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“Now what?…”

That’s often how you feel after landing in a product for the first time. You’ve signed up, signed in, maybe even answered a few questions … but now have no idea what to do next.

One big reason for low activation rates is this “Now what?” syndrome — when new users land in your product with no clear direction about what to do next to move them closer to their goal. Because we like to feel like we are making progress towards a goal, a frustrating first-time user experience (FTUX) is sure to cause new users to churn.

First Time User Experience (FTUX) is a crucial and yet often overlooked part of many products. What users experience the first time they touch your product is the key indicator of whether they will stay — or churn, wasting your marketing spend. Without fixing this leaky bucket, you are missing one of the most significant opportunities to help your product grow.

A good FTUX will educate and motivate users towards experiencing the core value of your product for the first time. By closing the gap between what they expected and their actual experience, you can raise the number of users who keep coming back. One of the critical areas to look at when designing your FTUX are empty states.

What are empty states?

Empty states are the areas of a product where there is no data, no content, or certain functionality isn’t available or applicable. For example:

  • A feed with no content
  • A list with no items
  • A dashboard with no data
  • No search results
  • A shopping cart with no products added

One of the worst things you can do with new users is let them get stuck in an empty state. It’s like leaving someone at a fork in the road without telling them which way to go next, leaving them to wander around aimlessly until they find their path again. Without any guidance, many new users will abandon a product out of frustration and continue searching for a solution elsewhere.

Designing useful empty states requires balancing three fundamental principles: education, motivation, and direction. When users clearly understand what to do, how to do it, and why it’s important, they are more likely to continue using the product.

A product may have several different reasons for having empty states, but they usually fall into two main categories: zero states and blank states.

Zero States

Zero States are areas of a product where there is nothing to show because there is no data, content, supply, or results to display. These are the most common first-time empty states and are an opportunity to show an explanation and suggest what the user should do next to move forward. 

Often you can solve this with a modular template that can be customized depending on the use case. A modular zero state template is made up of five key elements:

  1. Image
  2. Description
  3. CTA
  4. Usage tips
  5. Link to help docs

A good example of this approach is Todoist’s  “no results” use case:

Todoist Empty State
1
Illustration related to state
2
Description of why state is empty
3
CTA suggesting next step
4
Usage tips
5
Help

Zero state from Todoist.

Blank States

While zero states relate to the lack of available content to display, blank states are areas where the user has created a new item but is yet to add content. In these cases, you can encourage and educate users by providing either static content (templates, examples), dynamic content (suggested, popular) or other starting actions like importing.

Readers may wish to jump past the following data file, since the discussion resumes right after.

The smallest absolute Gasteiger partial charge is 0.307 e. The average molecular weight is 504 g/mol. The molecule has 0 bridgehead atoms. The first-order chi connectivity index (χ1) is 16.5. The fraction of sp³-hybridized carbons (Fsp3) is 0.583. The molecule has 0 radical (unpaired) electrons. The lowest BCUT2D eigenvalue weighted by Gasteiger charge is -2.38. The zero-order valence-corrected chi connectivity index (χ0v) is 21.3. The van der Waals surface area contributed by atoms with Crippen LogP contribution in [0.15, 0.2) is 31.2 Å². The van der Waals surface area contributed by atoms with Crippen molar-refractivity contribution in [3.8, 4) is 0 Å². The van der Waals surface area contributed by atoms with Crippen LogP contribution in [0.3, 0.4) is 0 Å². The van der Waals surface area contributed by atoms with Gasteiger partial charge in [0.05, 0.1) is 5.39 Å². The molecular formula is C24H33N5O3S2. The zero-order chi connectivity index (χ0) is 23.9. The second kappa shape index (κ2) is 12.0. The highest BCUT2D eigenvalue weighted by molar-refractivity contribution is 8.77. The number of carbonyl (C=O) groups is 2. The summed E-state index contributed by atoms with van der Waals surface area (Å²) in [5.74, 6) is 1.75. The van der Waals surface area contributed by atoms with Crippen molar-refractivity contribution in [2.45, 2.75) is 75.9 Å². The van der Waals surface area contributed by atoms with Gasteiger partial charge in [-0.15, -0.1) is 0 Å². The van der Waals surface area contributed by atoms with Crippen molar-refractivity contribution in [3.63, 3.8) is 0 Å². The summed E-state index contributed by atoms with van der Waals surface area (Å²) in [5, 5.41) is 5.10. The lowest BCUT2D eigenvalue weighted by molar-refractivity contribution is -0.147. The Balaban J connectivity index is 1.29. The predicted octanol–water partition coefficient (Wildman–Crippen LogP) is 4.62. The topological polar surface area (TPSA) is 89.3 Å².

Notion starts with a blank document by default, with secondary options to use a template or import.

When showing templates for first-time users, try to highlight relevant templates based on user segmentation and progressively disclose the complete list to avoid overwhelm. Provide a good-sized preview and a brief description of the content to help the user decide.

The template chooser in Notion provides a large, interactive preview of the template.

Monday recommends templates based on segmentation from onboarding.

Pitch lets you preview individual slide templates in context.

Using the product itself to give new users a self-directed demo is a great way to help familiarize them with a product. Describe what action you want the user to take, and then let them learn by doing.

Self-directed demo from Whimsical.

Self-directed demo from Height.

Using pre-filled examples can also work to help familiarize users. Just make it clear that this is sample content, and provide an easy way to remove it.

Sample content example from Productboard.

Sample content example from Whimsical.

Summary

It’s a fundamental truth of product design: the experience users have when they first interact with your product is the key indicator of whether they will stay or churn. Having optimal empty states is one of the easiest ways to reduce drop-offs in your activation flows. Just remember that:

  • There are two types of empty states: zero states and blank states
  • Zero states are areas with no data, content, supply, or results
  • Blank states are areas where the user has created a new item but has not yet added content
  • Designing an effective empty state requires balancing three key principles: education, motivation, and direction
Mark Lamb

Author Mark Lamb

Mark Lamb is a product design & strategy consultant who helps tech companies build products people love. Previously, he led design on product teams at Google, Uber, and Adobe.

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